Archive for October 17th, 2012

Memory Technology Scaling and Big Data

SPEAKER:                 Hillery Hunter

TOPIC:                       Can We Really Have That Many Bits? Memory Technology Scaling As It Collides With The Big Data Era

DATE:                        Wednesday, October 24

TIME:                         2:00 p.m. (Light refreshments after the seminar – Rice Hall 4th floor atrium)

PLACE:                      Rice Hall Auditorium (Room 130), University of Virginia

Abstract:  As computer architecture and system design move past the initial phases of the multi-core and virtualization eras, another hurdle is arising: Big Data.  Driven by ubiquitous data generation, from our smart phones and social media postings to security cameras and traffic sensors, Big Data means not just having but also analyzing large amounts of information.  The workloads of this new era will add stress to the main memory system, right around the time that technology scaling encounters new hurdles.  The “End of Scaling” has been declared numerous times — is this time any different?  From the lens of Big Data, this talk will take a look at memory technology scalability, discuss the opportunities of 3D stacking and new memory technologies, highlight key server requirements, and pose important areas for research in the coming era.

Bio: Hillery Hunter is the Systems Memory Strategist and Manager of the Systems Technology and Architecture Department at IBM’s T.J. Watson Research Center in Yorktown Heights, NY.  Her current work focuses on integrated approaches to solving the memory challenges of future computing systems.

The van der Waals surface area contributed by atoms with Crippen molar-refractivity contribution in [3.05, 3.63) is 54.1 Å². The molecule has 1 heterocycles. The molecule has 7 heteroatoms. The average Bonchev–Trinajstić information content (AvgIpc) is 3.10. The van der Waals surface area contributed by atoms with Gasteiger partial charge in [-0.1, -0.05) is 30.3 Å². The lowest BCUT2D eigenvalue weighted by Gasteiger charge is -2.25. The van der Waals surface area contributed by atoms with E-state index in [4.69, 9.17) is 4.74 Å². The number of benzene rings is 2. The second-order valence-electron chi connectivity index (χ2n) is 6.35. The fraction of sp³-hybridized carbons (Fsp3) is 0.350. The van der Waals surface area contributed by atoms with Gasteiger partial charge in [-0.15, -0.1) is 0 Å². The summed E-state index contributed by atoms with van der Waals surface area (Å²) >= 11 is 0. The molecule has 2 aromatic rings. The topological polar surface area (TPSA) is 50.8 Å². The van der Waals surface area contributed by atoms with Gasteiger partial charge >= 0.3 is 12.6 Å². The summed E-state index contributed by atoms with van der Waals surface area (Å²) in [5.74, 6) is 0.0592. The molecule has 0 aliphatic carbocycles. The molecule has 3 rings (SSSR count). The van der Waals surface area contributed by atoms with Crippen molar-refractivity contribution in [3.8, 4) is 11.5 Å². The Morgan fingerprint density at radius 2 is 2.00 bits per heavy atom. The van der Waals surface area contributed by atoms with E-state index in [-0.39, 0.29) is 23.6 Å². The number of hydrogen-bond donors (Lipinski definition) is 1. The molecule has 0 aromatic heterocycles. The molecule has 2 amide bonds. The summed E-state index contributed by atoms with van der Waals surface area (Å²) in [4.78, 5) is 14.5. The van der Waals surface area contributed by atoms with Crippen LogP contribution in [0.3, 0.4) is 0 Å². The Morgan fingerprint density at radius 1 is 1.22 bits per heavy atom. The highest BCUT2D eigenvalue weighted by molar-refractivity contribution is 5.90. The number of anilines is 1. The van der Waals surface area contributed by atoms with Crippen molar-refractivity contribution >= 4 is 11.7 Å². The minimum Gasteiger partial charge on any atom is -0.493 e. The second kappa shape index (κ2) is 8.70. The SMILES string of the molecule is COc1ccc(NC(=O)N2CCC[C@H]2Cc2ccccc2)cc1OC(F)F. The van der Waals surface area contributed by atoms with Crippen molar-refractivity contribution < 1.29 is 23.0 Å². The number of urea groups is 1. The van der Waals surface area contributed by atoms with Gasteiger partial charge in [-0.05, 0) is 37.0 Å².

Stair Climbing Wheelchair

Japanese Researchers Develop Robotic Wheelchair That Can Climb Stairs.

Popular Science (10/17, Boyle) reports, “Wheels are the most efficient way to get around, but they can’t take you everywhere.” A “new robotic wheelchair designed in Japan can go almost anywhere, however–it can swivel its axles up and down to climb up stairs, onto curbs or over obstacles.” Popular Science explains, “All the user has to do is move a joystick to point it in the desired direction, and the robo-chair figures out what to do. Sensors on its feet detect the distance to nearby obstacles and determine their size. The chair will stabilize itself in the best position to hoist one of its front wheels, like a rider straddling a horse.”

Reposted from the 10/17/12 ASEE First Bell.


RSS Feed

October 2012
S M T W T F S
« Sep   Aug »
 123456
78910111213
14151617181920
21222324252627
28293031